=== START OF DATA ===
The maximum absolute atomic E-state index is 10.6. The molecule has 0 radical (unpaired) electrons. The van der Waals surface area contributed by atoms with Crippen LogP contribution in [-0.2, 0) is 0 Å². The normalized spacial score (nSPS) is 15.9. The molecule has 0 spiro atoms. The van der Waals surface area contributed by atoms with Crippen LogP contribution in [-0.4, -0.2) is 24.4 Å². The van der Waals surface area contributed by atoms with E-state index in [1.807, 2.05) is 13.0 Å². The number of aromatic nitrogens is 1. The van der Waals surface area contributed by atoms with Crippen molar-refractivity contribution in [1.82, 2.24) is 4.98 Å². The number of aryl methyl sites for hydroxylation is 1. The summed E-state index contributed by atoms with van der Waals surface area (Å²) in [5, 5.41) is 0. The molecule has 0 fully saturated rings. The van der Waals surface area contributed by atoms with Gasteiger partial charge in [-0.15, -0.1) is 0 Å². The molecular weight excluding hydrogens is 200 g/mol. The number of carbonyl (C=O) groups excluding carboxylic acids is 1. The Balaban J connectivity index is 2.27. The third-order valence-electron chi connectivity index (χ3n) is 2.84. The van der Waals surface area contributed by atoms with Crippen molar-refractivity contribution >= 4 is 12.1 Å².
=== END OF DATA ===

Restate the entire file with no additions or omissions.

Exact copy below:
The maximum absolute atomic E-state index is 10.6. The molecule has 0 radical (unpaired) electrons. The van der Waals surface area contributed by atoms with Crippen LogP contribution in [-0.2, 0) is 0 Å². The normalized spacial score (nSPS) is 15.9. The molecule has 0 spiro atoms. The van der Waals surface area contributed by atoms with Crippen LogP contribution in [-0.4, -0.2) is 24.4 Å². The van der Waals surface area contributed by atoms with E-state index in [1.807, 2.05) is 13.0 Å². The number of aromatic nitrogens is 1. The van der Waals surface area contributed by atoms with Crippen molar-refractivity contribution in [1.82, 2.24) is 4.98 Å². The number of aryl methyl sites for hydroxylation is 1. The summed E-state index contributed by atoms with van der Waals surface area (Å²) in [5, 5.41) is 0. The molecule has 0 fully saturated rings. The van der Waals surface area contributed by atoms with Gasteiger partial charge in [-0.15, -0.1) is 0 Å². The molecular weight excluding hydrogens is 200 g/mol. The number of carbonyl (C=O) groups excluding carboxylic acids is 1. The Balaban J connectivity index is 2.27. The third-order valence-electron chi connectivity index (χ3n) is 2.84. The van der Waals surface area contributed by atoms with Crippen molar-refractivity contribution >= 4 is 12.1 Å².